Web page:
Jim Bennett

I’m looking to change my game of dogs from flusher/retriever breeds to pointers. I’ve got all kinds of friends who have also gotten into various pointing breeds as they have gotten older, for the same reasons as I. Most seem to have found what they wanted, with a few exceptions. That exception is a pointer that is a solid retriever on both land and water. Although most of my friends who own pointing dogs have told me that retrieving is not the reason they got pointers. Age has that effect on us … we have slowed down.

They call the best retrieving pointing dogs versatile pointers. I think this is just an attempt to get their friends with Labrador Retrievers, Golden Retrievers and Springer Spaniels to actually believe that pointers and setters are reliable retrievers. But in secret they’ve admitted that their dogs may not actually be good retrievers. Some friends will even admit that their dogs won’t retrieve some game at all, namely wood cocks, a bird that even some retrievers refuse to pick up. For me, standing over a dead bird is just not good enough; I want it delivered to hand.

Right off the top I’m going to eliminate Pointing Labrador Retrievers off my list of pointing dogs. A Lab, by its name Labrador Retriever, is not a pointer in my book, but I don’t own all the books. The key word here is retriever and that is what these dogs have been doing forever, so trying to create a pointer from this breed just sends chills up my spine. Take a look at British Labs to see what a real lab is and what it looks like. The long nosed, skinny pointing lab is just not odd looking.

Of the pointing breeds Brittanys get a lot of positive reports for retrieving as do German Shorthairs, Vizslas, Wiemaraners, a few Setters, German Wirehairs, and Drahthaar will fare as good all around dogs that point and retrieve to some degree, but when push comes to shove icy waters will keep some of them on shore. The owners of breeds that struggle in water, and especially icy water, argue that their dogs are pointers and that is the game they play. Minnesotan Marc Paul, an old friend who owns a German Wirehair, told me that his dog has retrieved every pheasant he dropped in water, but it’s not his duck dog.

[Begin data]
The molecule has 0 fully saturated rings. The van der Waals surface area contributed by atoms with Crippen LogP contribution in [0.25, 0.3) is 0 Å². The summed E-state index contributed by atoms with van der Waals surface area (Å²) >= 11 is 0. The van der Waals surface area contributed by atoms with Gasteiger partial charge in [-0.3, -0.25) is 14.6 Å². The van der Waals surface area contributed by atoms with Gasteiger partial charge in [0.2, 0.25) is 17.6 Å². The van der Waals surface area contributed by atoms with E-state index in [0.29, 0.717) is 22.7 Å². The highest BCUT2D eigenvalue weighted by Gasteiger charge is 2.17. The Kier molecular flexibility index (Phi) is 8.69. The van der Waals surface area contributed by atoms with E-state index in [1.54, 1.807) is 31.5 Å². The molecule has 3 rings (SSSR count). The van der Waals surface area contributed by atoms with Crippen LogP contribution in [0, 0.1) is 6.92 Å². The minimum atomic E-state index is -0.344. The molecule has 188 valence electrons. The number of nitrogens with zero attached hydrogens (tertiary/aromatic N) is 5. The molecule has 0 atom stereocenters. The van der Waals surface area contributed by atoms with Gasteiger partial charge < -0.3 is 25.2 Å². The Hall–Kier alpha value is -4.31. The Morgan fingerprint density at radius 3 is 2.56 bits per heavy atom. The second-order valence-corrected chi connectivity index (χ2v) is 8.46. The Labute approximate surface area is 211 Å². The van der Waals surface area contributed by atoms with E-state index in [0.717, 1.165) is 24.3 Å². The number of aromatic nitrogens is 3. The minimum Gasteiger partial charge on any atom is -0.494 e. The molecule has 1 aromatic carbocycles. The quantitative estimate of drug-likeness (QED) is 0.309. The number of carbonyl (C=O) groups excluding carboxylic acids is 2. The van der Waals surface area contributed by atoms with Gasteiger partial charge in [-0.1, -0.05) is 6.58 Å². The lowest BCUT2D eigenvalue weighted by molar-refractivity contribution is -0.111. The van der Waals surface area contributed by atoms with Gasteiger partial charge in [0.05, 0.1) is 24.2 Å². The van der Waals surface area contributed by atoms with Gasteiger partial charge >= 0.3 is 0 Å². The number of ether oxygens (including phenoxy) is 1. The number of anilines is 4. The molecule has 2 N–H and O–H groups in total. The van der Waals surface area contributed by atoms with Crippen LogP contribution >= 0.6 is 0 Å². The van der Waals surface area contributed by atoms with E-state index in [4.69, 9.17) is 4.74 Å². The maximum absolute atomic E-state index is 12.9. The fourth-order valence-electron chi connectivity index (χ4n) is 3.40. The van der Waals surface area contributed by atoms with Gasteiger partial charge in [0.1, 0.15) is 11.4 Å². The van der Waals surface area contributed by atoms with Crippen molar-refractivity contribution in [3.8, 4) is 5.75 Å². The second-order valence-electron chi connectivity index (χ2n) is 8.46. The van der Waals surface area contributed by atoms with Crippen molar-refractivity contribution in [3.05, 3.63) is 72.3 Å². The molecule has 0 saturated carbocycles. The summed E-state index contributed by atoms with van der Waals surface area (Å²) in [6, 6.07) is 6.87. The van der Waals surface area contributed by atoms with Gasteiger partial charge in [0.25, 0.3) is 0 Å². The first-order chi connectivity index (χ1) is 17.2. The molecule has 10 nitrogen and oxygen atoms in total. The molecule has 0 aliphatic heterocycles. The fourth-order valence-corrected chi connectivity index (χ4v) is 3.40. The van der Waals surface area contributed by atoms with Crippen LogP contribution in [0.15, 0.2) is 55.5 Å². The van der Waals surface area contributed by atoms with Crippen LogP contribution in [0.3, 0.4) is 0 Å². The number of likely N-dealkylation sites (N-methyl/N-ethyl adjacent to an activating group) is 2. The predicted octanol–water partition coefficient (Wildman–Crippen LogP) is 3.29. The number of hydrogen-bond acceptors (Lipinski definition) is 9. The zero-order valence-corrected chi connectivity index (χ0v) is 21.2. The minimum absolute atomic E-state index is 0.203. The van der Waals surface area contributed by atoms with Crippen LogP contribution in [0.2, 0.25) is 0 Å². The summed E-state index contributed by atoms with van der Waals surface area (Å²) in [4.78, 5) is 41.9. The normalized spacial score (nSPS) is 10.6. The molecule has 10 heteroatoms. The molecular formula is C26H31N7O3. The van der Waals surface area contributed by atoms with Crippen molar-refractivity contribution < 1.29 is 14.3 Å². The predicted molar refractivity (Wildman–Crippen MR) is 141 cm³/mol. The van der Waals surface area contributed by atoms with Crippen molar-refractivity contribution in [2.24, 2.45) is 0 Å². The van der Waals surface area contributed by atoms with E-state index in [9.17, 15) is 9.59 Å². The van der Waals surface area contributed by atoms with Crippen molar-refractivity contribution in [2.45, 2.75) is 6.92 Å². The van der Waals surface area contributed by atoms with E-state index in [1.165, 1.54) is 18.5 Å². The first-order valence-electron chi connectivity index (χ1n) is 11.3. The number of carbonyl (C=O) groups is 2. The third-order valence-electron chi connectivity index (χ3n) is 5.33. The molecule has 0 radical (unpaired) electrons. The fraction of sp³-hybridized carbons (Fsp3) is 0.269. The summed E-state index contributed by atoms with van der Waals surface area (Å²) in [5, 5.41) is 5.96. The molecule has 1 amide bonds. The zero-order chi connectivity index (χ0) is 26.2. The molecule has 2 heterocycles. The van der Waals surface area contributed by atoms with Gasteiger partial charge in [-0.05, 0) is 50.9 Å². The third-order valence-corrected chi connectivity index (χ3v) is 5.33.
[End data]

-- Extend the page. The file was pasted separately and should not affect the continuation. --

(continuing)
I want a pointer that’s an all the time water retriever that I can use for grouse, pheasant, quail and ducks too, so I’ve continued my search. I found a little known dog that is peaking my interest, a Small Munsterlander. Originally a breed developed in Europe, like almost all historically great hunting breeds, this dog was bred for German nobility. But those standards were abolished in 1919 with the promulgation of the Weimar Constitution recognizing all Germans as equals before the laws of their country. It is one of the four oldest versatile breeds, thought to be over 500 years old. So far my search shows few breeders in the U.S., but there are some in Minnesota and Wisconsin. I have sent out feelers to get in touch because after spending hours researching pointing dogs online and watching them perform on YouTube, they have my attention. Obviously more to come. . .

Jim Bennett is an outdoorsman who lives and worked in the St. Croix River Valley and can be reached at jamesbennett24@gmail.com

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